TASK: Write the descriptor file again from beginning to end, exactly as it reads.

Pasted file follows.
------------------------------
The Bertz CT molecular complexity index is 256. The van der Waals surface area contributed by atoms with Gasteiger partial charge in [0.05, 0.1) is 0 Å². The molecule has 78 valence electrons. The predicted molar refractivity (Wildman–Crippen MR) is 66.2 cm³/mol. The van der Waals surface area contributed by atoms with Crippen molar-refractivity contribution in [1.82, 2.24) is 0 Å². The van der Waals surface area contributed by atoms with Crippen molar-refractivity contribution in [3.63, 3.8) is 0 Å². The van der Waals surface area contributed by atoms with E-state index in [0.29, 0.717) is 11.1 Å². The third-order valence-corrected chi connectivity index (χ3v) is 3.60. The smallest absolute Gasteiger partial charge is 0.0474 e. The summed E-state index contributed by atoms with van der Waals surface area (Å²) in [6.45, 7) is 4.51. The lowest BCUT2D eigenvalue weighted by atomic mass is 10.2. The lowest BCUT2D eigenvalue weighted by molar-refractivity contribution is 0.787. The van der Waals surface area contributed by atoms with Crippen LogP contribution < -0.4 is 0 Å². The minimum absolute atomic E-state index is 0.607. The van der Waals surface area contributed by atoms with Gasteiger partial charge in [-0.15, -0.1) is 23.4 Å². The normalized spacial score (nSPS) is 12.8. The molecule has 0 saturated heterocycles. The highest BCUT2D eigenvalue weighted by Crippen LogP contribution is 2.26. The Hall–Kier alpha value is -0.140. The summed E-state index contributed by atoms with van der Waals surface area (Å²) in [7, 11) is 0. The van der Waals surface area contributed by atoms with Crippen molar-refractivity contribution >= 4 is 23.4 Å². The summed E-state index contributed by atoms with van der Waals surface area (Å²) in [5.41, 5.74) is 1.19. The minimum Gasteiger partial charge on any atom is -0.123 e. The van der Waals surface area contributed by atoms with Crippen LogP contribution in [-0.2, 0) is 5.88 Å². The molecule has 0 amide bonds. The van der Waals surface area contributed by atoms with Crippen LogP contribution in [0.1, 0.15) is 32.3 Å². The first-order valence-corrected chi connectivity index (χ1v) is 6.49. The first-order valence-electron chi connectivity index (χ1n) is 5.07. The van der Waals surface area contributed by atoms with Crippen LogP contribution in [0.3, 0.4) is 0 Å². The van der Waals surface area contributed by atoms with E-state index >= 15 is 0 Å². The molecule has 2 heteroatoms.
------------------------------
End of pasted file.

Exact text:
The Bertz CT molecular complexity index is 256. The van der Waals surface area contributed by atoms with Gasteiger partial charge in [0.05, 0.1) is 0 Å². The molecule has 78 valence electrons. The predicted molar refractivity (Wildman–Crippen MR) is 66.2 cm³/mol. The van der Waals surface area contributed by atoms with Crippen molar-refractivity contribution in [1.82, 2.24) is 0 Å². The van der Waals surface area contributed by atoms with Crippen molar-refractivity contribution in [3.63, 3.8) is 0 Å². The van der Waals surface area contributed by atoms with E-state index in [0.29, 0.717) is 11.1 Å². The third-order valence-corrected chi connectivity index (χ3v) is 3.60. The smallest absolute Gasteiger partial charge is 0.0474 e. The summed E-state index contributed by atoms with van der Waals surface area (Å²) in [6.45, 7) is 4.51. The lowest BCUT2D eigenvalue weighted by atomic mass is 10.2. The lowest BCUT2D eigenvalue weighted by molar-refractivity contribution is 0.787. The van der Waals surface area contributed by atoms with Crippen LogP contribution < -0.4 is 0 Å². The minimum absolute atomic E-state index is 0.607. The van der Waals surface area contributed by atoms with Gasteiger partial charge in [-0.15, -0.1) is 23.4 Å². The normalized spacial score (nSPS) is 12.8. The molecule has 0 saturated heterocycles. The highest BCUT2D eigenvalue weighted by Crippen LogP contribution is 2.26. The Hall–Kier alpha value is -0.140. The summed E-state index contributed by atoms with van der Waals surface area (Å²) in [7, 11) is 0. The van der Waals surface area contributed by atoms with Crippen molar-refractivity contribution >= 4 is 23.4 Å². The summed E-state index contributed by atoms with van der Waals surface area (Å²) in [5.41, 5.74) is 1.19. The minimum Gasteiger partial charge on any atom is -0.123 e. The van der Waals surface area contributed by atoms with Crippen LogP contribution in [-0.2, 0) is 5.88 Å². The molecule has 0 amide bonds. The van der Waals surface area contributed by atoms with Crippen LogP contribution in [0.1, 0.15) is 32.3 Å². The first-order valence-corrected chi connectivity index (χ1v) is 6.49. The first-order valence-electron chi connectivity index (χ1n) is 5.07. The van der Waals surface area contributed by atoms with Crippen LogP contribution in [0.3, 0.4) is 0 Å². The van der Waals surface area contributed by atoms with E-state index >= 15 is 0 Å². The molecule has 2 heteroatoms.